UNIT 33
Adverbs: frequency and degree
A
Frequency (how often)

regularly
seldom (formal)
always frequently fairly often sometimes occasionally hardly ever never
usually generally
rarely

Adverbs of frequency go before the main verb with the exception of the verb to be:
   
I rarely see them.
She is often late these days.
They hardly ever go to the movies.
I've never tried Korean food.

Sometimes
and occasionally can go at the beginning or end of a sentence:

My parents give me money sometimes.
Sometimes my parents give me money.
I play tennis occasionally.
Occasionally I work on weekends.
   
B
Degree (how much)

slightly kind of rather quite
extremely
a (little) bit somewhat fairly pretty very
terrily
incredibly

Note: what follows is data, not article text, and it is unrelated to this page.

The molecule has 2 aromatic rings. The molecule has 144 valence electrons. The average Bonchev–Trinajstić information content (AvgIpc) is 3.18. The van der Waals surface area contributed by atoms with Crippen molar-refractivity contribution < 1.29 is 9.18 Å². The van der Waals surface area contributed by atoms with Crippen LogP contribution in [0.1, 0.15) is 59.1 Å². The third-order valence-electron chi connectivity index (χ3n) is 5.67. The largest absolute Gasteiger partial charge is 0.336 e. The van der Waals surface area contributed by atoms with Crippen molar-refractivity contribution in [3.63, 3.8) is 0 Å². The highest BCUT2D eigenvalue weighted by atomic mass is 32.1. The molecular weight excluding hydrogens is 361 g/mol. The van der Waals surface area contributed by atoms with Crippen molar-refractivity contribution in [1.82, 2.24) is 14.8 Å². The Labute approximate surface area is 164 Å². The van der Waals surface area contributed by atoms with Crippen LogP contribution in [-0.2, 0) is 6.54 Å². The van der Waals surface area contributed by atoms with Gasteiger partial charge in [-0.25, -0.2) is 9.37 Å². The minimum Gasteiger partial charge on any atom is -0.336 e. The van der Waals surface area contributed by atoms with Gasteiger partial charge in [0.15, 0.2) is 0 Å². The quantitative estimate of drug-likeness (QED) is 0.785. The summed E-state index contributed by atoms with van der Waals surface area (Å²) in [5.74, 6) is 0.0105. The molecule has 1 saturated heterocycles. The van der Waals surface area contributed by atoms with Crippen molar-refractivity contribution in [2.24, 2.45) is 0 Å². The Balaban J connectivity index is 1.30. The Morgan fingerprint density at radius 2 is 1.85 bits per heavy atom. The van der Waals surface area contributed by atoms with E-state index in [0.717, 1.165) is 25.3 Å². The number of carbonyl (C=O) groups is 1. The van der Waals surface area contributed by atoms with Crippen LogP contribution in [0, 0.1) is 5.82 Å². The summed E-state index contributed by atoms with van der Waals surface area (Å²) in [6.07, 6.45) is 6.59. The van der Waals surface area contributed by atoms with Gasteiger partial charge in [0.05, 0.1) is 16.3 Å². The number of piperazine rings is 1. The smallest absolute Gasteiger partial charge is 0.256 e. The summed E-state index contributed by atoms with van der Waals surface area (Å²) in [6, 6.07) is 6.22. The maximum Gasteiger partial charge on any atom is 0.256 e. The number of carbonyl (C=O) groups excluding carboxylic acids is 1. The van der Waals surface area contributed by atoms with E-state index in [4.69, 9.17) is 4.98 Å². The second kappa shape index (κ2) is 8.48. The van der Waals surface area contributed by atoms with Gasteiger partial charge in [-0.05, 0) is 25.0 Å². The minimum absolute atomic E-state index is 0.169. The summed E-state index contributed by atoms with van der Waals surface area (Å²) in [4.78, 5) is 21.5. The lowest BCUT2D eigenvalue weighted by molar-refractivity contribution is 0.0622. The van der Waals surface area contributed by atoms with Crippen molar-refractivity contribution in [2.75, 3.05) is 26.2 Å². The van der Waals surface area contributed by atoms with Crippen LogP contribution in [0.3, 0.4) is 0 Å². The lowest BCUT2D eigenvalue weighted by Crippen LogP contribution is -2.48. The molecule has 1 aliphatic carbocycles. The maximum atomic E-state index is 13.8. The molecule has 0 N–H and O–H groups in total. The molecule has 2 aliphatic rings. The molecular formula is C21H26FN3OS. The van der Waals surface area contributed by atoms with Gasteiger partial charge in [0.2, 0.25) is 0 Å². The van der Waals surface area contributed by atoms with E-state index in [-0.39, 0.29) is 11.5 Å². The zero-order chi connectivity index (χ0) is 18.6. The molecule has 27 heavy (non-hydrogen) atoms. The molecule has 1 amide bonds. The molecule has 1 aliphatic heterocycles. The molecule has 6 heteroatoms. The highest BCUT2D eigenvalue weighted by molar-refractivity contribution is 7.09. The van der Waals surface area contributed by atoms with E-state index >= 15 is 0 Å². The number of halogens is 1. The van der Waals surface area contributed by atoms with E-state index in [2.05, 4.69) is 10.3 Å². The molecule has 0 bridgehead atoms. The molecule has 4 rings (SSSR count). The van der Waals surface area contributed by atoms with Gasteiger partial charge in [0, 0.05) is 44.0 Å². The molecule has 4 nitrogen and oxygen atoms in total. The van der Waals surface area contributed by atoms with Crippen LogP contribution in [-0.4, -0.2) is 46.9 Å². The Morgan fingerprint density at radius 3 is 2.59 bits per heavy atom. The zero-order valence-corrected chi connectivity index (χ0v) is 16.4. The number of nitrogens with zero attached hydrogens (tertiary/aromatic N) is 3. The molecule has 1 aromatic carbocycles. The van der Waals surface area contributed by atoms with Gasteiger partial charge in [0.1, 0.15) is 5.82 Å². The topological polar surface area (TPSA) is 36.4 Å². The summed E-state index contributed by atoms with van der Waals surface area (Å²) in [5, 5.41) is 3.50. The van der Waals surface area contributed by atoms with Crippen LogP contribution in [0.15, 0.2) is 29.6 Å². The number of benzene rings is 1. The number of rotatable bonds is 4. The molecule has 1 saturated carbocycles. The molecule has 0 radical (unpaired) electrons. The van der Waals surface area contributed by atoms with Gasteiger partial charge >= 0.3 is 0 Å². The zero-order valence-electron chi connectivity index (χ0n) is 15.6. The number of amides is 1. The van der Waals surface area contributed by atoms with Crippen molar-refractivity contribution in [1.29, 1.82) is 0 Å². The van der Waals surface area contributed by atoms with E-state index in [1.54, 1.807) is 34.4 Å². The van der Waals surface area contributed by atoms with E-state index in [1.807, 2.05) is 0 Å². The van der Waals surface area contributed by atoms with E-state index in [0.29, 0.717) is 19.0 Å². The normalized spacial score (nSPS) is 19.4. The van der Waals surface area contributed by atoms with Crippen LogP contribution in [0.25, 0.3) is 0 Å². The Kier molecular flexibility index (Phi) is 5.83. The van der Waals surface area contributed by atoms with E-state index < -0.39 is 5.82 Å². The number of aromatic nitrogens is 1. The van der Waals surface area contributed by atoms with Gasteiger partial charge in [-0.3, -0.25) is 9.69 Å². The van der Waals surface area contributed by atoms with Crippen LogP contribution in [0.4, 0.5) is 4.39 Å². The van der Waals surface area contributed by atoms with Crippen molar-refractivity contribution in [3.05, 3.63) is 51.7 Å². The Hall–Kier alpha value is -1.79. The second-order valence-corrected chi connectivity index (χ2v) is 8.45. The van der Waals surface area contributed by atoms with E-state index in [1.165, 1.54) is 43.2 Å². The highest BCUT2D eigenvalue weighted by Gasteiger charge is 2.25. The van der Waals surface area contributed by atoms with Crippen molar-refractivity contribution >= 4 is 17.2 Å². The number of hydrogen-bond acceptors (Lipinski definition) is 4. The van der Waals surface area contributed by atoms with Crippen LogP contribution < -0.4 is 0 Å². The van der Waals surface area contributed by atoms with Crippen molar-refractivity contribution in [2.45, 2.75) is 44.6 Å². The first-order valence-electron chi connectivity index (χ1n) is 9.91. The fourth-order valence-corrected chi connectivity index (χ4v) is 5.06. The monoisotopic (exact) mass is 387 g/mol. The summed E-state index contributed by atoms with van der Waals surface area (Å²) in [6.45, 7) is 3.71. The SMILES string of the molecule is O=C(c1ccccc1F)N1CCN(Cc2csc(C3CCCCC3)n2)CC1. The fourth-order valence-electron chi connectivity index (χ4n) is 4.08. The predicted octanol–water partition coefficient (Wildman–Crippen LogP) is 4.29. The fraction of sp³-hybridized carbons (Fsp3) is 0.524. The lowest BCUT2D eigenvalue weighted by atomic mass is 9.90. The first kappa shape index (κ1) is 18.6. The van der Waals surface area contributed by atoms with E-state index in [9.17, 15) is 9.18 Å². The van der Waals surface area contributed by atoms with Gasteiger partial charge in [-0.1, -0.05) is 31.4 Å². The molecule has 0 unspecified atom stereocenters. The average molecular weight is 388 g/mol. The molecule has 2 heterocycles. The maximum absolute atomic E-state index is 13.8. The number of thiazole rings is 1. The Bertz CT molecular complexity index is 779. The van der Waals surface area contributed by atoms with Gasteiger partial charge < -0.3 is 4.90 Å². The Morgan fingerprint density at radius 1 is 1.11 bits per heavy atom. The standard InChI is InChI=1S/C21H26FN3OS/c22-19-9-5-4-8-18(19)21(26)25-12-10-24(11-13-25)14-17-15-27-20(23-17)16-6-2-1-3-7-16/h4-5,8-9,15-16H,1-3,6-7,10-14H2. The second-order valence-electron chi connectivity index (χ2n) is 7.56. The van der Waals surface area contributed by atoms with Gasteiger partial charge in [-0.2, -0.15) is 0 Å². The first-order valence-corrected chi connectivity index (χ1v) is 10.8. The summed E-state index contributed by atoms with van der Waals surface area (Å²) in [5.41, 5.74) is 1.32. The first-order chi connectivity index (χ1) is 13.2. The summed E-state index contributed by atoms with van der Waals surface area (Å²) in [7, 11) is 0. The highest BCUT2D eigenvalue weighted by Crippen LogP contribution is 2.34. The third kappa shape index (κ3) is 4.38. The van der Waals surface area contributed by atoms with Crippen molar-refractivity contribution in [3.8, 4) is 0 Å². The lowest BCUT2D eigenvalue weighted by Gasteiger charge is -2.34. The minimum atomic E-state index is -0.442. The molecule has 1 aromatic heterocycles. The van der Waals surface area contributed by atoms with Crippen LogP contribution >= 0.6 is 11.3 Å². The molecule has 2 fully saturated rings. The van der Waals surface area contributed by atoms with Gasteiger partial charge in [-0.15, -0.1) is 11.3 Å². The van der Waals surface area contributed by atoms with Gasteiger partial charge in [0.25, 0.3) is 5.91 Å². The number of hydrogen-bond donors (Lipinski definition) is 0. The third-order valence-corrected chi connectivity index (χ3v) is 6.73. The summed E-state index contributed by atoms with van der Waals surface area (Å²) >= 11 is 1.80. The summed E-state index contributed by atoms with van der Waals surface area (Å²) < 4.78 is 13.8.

Kind of, pretty, and incredibly are mostly used in spoken English:

That car is incredibly expensive.
The food was pretty good, [almost "very" goodj
I'm kind of curious, [fairly; in some ways]

Rather is sometimes more formal than the other words. Quite often means "very," but not "extremely," e.g., "It's quite warm [very warm] outside." Some speakers use quite to mean "fairly" or "moderately," depending on the context.

C
Almost/nearly

It's almost/nearly five o'clock. [It is a minute or so before five.]
I almost/nearly lost the game. [I won, but only by a small amount.]

D
Hardly

Hardly
+ a positive often has the same meaning as almost + a negative:

I hardly had anything to eat for lunch. [I had almost nothing.]
She could hardly walk after her operation. [She almost couldn't walk.]
We hardly ever go to the beach. [We almost never go to the beach.]

Note: In the first two sentences above, you can also use barely with the same meaning.